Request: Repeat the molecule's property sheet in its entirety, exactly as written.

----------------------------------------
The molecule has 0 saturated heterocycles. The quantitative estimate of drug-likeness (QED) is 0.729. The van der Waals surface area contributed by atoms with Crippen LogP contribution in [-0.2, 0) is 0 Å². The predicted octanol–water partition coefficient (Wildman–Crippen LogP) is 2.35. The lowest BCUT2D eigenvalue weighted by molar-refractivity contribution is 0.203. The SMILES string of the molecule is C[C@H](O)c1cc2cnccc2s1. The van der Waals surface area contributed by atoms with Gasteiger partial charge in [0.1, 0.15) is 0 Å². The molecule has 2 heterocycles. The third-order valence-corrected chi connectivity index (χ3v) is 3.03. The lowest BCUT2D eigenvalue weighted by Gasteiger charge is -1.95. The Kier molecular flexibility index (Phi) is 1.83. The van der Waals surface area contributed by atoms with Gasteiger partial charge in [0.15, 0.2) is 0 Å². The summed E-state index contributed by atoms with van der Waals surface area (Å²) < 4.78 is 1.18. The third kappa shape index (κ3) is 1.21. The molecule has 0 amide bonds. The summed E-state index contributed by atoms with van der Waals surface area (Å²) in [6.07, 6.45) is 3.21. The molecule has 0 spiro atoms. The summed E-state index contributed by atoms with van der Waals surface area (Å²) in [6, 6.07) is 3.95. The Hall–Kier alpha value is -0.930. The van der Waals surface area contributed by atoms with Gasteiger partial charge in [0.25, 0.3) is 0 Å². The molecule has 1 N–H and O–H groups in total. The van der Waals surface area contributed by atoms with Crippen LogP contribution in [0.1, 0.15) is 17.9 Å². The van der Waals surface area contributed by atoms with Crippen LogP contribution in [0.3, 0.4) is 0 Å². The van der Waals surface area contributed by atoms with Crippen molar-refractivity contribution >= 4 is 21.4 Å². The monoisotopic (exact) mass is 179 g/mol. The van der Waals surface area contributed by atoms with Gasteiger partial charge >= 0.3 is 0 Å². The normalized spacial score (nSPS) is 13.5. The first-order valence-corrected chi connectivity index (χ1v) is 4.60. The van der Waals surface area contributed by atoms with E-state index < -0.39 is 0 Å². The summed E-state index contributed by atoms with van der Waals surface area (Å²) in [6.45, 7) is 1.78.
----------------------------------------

The molecule has 0 saturated heterocycles. The quantitative estimate of drug-likeness (QED) is 0.729. The van der Waals surface area contributed by atoms with Crippen LogP contribution in [-0.2, 0) is 0 Å². The predicted octanol–water partition coefficient (Wildman–Crippen LogP) is 2.35. The lowest BCUT2D eigenvalue weighted by molar-refractivity contribution is 0.203. The SMILES string of the molecule is C[C@H](O)c1cc2cnccc2s1. The van der Waals surface area contributed by atoms with Gasteiger partial charge in [0.1, 0.15) is 0 Å². The molecule has 2 heterocycles. The third-order valence-corrected chi connectivity index (χ3v) is 3.03. The lowest BCUT2D eigenvalue weighted by Gasteiger charge is -1.95. The Kier molecular flexibility index (Phi) is 1.83. The van der Waals surface area contributed by atoms with Gasteiger partial charge in [0.15, 0.2) is 0 Å². The summed E-state index contributed by atoms with van der Waals surface area (Å²) < 4.78 is 1.18. The third kappa shape index (κ3) is 1.21. The molecule has 0 amide bonds. The summed E-state index contributed by atoms with van der Waals surface area (Å²) in [6.07, 6.45) is 3.21. The molecule has 0 spiro atoms. The summed E-state index contributed by atoms with van der Waals surface area (Å²) in [6, 6.07) is 3.95. The Hall–Kier alpha value is -0.930. The van der Waals surface area contributed by atoms with Gasteiger partial charge in [0.25, 0.3) is 0 Å². The molecule has 1 N–H and O–H groups in total. The van der Waals surface area contributed by atoms with Crippen LogP contribution in [0.1, 0.15) is 17.9 Å². The van der Waals surface area contributed by atoms with Crippen LogP contribution in [0.3, 0.4) is 0 Å². The van der Waals surface area contributed by atoms with Crippen molar-refractivity contribution >= 4 is 21.4 Å². The monoisotopic (exact) mass is 179 g/mol. The van der Waals surface area contributed by atoms with Gasteiger partial charge >= 0.3 is 0 Å². The normalized spacial score (nSPS) is 13.5. The first-order valence-corrected chi connectivity index (χ1v) is 4.60. The van der Waals surface area contributed by atoms with E-state index < -0.39 is 0 Å². The summed E-state index contributed by atoms with van der Waals surface area (Å²) in [6.45, 7) is 1.78.